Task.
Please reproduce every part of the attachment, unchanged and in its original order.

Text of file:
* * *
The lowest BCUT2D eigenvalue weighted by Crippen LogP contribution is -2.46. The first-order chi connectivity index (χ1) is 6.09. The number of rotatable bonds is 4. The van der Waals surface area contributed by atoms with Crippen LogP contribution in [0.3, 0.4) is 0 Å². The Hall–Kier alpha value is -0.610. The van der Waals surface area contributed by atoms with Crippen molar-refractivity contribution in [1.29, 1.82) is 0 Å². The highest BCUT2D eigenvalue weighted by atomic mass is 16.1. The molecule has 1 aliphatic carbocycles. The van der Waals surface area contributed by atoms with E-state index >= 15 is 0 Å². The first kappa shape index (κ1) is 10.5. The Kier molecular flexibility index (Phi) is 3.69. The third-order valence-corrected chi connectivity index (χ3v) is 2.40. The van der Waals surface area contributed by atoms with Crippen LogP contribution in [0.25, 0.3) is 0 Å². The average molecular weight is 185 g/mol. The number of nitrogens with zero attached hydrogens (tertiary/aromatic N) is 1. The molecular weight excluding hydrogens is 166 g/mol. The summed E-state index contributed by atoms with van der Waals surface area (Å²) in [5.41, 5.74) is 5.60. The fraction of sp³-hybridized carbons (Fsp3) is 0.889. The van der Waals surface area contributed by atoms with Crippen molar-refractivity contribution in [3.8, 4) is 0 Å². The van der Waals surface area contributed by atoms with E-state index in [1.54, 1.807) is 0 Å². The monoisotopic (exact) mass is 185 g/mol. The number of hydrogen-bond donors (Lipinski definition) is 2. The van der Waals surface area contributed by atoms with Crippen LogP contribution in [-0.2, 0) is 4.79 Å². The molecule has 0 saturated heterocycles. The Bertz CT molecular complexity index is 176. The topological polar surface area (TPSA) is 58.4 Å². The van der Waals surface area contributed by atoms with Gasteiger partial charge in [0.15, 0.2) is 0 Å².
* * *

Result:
The lowest BCUT2D eigenvalue weighted by Crippen LogP contribution is -2.46. The first-order chi connectivity index (χ1) is 6.09. The number of rotatable bonds is 4. The van der Waals surface area contributed by atoms with Crippen LogP contribution in [0.3, 0.4) is 0 Å². The Hall–Kier alpha value is -0.610. The van der Waals surface area contributed by atoms with Crippen molar-refractivity contribution in [1.29, 1.82) is 0 Å². The highest BCUT2D eigenvalue weighted by atomic mass is 16.1. The molecule has 1 aliphatic carbocycles. The van der Waals surface area contributed by atoms with E-state index >= 15 is 0 Å². The first kappa shape index (κ1) is 10.5. The Kier molecular flexibility index (Phi) is 3.69. The third-order valence-corrected chi connectivity index (χ3v) is 2.40. The van der Waals surface area contributed by atoms with Crippen LogP contribution in [0.25, 0.3) is 0 Å². The average molecular weight is 185 g/mol. The number of nitrogens with zero attached hydrogens (tertiary/aromatic N) is 1. The molecular weight excluding hydrogens is 166 g/mol. The summed E-state index contributed by atoms with van der Waals surface area (Å²) in [5.41, 5.74) is 5.60. The fraction of sp³-hybridized carbons (Fsp3) is 0.889. The van der Waals surface area contributed by atoms with Crippen molar-refractivity contribution in [3.8, 4) is 0 Å². The van der Waals surface area contributed by atoms with E-state index in [1.54, 1.807) is 0 Å². The monoisotopic (exact) mass is 185 g/mol. The number of hydrogen-bond donors (Lipinski definition) is 2. The van der Waals surface area contributed by atoms with Crippen LogP contribution in [-0.2, 0) is 4.79 Å². The molecule has 0 saturated heterocycles. The Bertz CT molecular complexity index is 176. The topological polar surface area (TPSA) is 58.4 Å². The van der Waals surface area contributed by atoms with Gasteiger partial charge in [0.15, 0.2) is 0 Å².